Though every year communities understand that cold weather brings increased risk of illness and even death among those who do not have safe and permanent warm residence, it seems there is more contention about the opening of emergency winter shelters this year. For that matter, it seems like there is ever more contention about the placement or even opening of emergency shelter beds, even as demand for emergency shelter is increasing. Recent news stories show the number of people experiencing homelessness is:
- Utah seeing 48% increase in homeless children
- St. Paul, MN reports at least 100 people in families turned away from shelter
- Providence, RI has highest number of people requesting emergency shelter in 25 years of record keeping
- Ann Arbor, MI struggles with increases in the hundreds
While the number of emergency shelter beds is not increasing with the need:
- Kane County, IL rejects bid for new 20 bed shelter
- Ashville, NC closes Safe Haven as planned, but is everyone permanently housed?
- Washington, DC to lose 70 bed and only bi-lingual shelter
- Indianapolis renovated hotel shelter loses support
The discussion that communities are having around opening emergency winter shelters for increased numbers of families and individuals they expect to need housing this winter could easily be shortened by providing that elusive solution to homelessness: housing. The Obama Administration helped a great deal by providing permanent housing solutions through the American Reinvestment and Recovery Act. But funds for programs like the Homeless Prevention and Rapid-Rehousing program are running out this year. Our challenge remains to provide long-term housing solutions, while providing for the safety of families and individuals who have no place to call home tonight.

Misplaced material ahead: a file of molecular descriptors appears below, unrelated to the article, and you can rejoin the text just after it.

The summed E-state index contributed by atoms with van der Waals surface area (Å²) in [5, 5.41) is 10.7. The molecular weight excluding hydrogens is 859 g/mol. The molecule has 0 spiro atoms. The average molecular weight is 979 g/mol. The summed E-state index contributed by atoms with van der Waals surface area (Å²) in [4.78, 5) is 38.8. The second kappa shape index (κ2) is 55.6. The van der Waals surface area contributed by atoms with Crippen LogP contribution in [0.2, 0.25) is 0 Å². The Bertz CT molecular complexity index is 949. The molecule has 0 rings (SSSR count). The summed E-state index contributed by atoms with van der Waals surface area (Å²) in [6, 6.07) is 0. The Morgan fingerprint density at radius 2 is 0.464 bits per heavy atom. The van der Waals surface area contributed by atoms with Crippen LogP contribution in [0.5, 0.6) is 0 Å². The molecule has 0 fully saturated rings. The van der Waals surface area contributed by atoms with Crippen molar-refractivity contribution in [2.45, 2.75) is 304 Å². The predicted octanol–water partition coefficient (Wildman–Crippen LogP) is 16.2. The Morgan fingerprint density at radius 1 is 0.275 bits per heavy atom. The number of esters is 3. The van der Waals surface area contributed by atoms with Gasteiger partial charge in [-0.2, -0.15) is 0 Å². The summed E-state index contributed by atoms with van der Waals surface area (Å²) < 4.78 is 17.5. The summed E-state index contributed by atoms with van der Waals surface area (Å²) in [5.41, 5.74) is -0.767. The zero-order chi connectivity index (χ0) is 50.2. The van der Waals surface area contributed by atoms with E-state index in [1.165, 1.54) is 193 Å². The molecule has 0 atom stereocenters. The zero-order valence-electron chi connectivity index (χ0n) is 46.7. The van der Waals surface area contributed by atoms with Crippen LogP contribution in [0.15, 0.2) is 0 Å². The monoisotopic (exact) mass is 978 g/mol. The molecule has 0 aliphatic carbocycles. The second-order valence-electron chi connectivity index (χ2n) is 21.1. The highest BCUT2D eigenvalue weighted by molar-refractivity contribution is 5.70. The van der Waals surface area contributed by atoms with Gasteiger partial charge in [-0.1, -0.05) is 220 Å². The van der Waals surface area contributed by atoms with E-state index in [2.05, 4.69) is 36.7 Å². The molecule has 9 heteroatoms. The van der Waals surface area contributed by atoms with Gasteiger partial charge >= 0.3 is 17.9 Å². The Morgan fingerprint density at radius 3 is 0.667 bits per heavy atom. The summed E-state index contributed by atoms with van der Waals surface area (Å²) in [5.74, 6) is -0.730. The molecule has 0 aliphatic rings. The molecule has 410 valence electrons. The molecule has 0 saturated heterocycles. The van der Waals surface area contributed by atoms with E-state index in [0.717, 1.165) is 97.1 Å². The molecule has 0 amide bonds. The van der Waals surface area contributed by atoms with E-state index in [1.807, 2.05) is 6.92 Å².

Lots of communities are providing these long-term solutions, like the 100,000 Homes Campaign, along with other programs dedicating new sources of permanent housing and working as a community to provide the services people need. But the challenge still remains, how can we use what little funding is available to provide permanent and preventative solutions to homelessness, while ensuring that everyone who is homeless tonight has at least a warm bed and roof over their heads?
YOUR concern for your homeless neighbors, or advocacy for the homelessness YOU may be experiencing, is more critical that it has ever been. Make homelessness a topic of regular conversation! Talk to your family, friends, neighbors and legislators about the need for housing solutions now. Let’s not sit by while families, brothers, daughters, parents freeze on our streets this winter.
Keep learning at www.nationalhomeless.org.